I would ride Far on Day 2 and I knew his approach to the work would take more skill and focus from me in order to be successful. This would be his second 50, and although he is seven, his mind works at a fast pace and he can be easily stirred up into a tempest if he is not treated with care. I was up at 6 AM, which left plenty of time for horses and humans to eat and get ready. Rusty was to join us today on Rocky, his little bullet of a horse, who is also excitable, powerful, and for whom this would also be a second ride.
We waited for the group to leave, knowing that the first 15 miles or so would have to stay as controlled as possible in order for our ride to be successful. We started out with John Teeter, and within half a mile, caught up to Jim and Clydea Hastie. A small herd of cattle were between them and the trail ahead. I had forgotten that Far had spent some time on a cattle ranch (thanks to the great Leslie Spitzer), which would have explained why Far seemed relatively unfazed by the commotion. John rode off ahead and herded the cattle off the trail for the rest of us. Far and I found ourselves at the front of a group of five. He felt like he wanted to explode – his gait had more elevation than travel, mostly because I was holding him back at 7 mph, when he would much rather have been traveling at double digits. His gait was springy and soon John and the Hasties passed us, leaving Rusty and me to gently negotiate our pace.
Far would remain juiced for 40 miles – his gait stayed energetic and challenging to ride. He is a horse who is happier when he can move out at a good pace – I am looking forward to getting him to the fitness level to be able to do that. The trail was littered with yucca trees, and he did not like them any more at the end of the ride than at the beginning. Our pace was interrupted from time to time with shies from one side to the other.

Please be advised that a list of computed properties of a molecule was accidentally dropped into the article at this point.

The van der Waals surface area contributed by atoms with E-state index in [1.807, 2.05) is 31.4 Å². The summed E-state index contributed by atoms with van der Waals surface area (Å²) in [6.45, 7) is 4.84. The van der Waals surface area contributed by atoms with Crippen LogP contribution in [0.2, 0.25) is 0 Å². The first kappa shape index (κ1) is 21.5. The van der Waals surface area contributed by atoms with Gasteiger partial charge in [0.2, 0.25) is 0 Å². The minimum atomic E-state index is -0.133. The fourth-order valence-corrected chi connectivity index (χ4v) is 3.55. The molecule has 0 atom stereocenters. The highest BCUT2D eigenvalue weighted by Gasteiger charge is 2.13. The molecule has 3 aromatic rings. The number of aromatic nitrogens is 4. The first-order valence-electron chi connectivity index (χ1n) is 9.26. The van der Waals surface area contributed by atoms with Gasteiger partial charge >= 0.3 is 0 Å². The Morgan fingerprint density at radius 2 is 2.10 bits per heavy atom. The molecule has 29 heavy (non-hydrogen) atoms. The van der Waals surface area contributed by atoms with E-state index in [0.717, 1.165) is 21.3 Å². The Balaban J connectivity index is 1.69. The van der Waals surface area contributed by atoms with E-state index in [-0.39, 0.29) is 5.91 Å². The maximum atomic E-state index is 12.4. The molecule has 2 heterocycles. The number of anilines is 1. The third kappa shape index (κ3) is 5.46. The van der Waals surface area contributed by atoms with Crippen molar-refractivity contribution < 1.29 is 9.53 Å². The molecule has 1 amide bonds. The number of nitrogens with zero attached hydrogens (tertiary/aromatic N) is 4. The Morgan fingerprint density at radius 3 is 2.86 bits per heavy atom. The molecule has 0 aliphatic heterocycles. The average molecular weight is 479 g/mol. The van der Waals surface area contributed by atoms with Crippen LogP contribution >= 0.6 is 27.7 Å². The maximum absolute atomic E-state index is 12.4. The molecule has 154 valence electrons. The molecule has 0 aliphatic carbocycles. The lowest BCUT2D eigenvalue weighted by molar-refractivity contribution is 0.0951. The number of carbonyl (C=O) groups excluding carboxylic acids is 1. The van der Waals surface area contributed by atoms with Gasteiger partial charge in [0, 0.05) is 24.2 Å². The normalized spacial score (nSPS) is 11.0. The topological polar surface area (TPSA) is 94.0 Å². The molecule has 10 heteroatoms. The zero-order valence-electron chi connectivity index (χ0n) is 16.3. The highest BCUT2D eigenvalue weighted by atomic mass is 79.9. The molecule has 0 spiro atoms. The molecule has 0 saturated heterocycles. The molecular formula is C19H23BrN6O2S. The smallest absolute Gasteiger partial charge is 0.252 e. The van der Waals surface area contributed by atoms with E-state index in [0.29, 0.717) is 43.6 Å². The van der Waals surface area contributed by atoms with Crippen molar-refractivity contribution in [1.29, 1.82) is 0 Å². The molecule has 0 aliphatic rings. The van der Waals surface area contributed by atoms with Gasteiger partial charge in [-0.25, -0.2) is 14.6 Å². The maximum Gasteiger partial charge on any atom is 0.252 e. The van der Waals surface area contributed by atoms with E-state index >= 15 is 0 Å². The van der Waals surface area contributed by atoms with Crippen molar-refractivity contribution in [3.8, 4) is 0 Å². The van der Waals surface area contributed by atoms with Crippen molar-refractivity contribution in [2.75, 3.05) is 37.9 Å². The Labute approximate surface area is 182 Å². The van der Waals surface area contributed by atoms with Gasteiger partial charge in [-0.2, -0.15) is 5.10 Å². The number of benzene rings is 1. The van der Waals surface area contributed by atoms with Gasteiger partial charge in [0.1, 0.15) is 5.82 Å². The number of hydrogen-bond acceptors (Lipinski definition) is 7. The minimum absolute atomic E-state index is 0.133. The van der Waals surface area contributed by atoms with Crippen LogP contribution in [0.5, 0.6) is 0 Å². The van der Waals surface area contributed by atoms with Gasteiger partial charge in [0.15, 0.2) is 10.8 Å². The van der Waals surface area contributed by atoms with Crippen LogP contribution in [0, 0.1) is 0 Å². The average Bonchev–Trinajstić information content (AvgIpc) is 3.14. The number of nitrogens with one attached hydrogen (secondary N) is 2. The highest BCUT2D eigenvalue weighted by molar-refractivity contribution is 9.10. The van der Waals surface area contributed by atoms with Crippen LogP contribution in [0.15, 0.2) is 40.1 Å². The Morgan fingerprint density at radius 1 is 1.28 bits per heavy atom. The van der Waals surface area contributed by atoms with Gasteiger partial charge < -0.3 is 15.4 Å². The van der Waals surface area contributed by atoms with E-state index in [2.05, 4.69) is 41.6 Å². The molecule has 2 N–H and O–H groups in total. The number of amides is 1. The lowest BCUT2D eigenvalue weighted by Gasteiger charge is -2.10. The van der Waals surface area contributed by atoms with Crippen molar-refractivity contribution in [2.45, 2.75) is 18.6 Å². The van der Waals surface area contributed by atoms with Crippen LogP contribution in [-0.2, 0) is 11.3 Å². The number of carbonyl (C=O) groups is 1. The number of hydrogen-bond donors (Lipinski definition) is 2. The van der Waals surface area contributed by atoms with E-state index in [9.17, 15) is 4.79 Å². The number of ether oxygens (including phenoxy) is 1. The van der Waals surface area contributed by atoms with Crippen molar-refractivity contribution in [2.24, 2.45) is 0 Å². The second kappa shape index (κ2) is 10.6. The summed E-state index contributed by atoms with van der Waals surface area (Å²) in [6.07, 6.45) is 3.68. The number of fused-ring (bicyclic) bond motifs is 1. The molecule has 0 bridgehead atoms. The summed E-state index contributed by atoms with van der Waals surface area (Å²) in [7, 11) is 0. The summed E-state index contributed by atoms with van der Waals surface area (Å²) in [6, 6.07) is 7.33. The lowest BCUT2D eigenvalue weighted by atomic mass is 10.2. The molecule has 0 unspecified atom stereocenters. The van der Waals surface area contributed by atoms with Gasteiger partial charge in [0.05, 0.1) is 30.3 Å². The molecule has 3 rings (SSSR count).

I was pleased the first loop on this day was the 25-miler. Far’s recoveries were exceptional all day, although he scored a C on gut sounds at the 25-mile check. It gave me something to worry about for the 15-mile loop even though he spent the first check eating constantly. At 40 miles his gut sounds were a B and the last ten miles were nothing short of heavenly. I finally let Rusty and Rocky lead, which I should have done earlier in the day. Far’s head came down; he worked better off the bit and his gait smoothed out.
We finished the day at sunset – eight hours of riding time and neither horse had dropped much in their energy levels or attitude. They are both exceptional movers with lots of hind end power and legs of steel. They ate and drank all day. Today, the day after we traveled home, Far is out in the paddock cantering with his Jolly Ball and having a fine time: the ride seems not to have taken anything from him.
We enjoyed good Mexican food at the New Year’s Eve Awards banquet, and called it a Day at 9:30 in the middle of a ferocious windstorm.
It was the perfect way for me to end 2007: riding two horses on the same trail who took on the task in wildy opposite ways: they are as different from each other as you are from me. My two days on the trail could not have been more different than the FEI competitors whose race was about something much more serious. Happy New Year to one and all and here’s to a life filled with challenges and contrasts!
Enduring: Kevin's Blog
Wednesday, January 02, 2008
Posted by The Equestrian Vagabond at 3:23 PM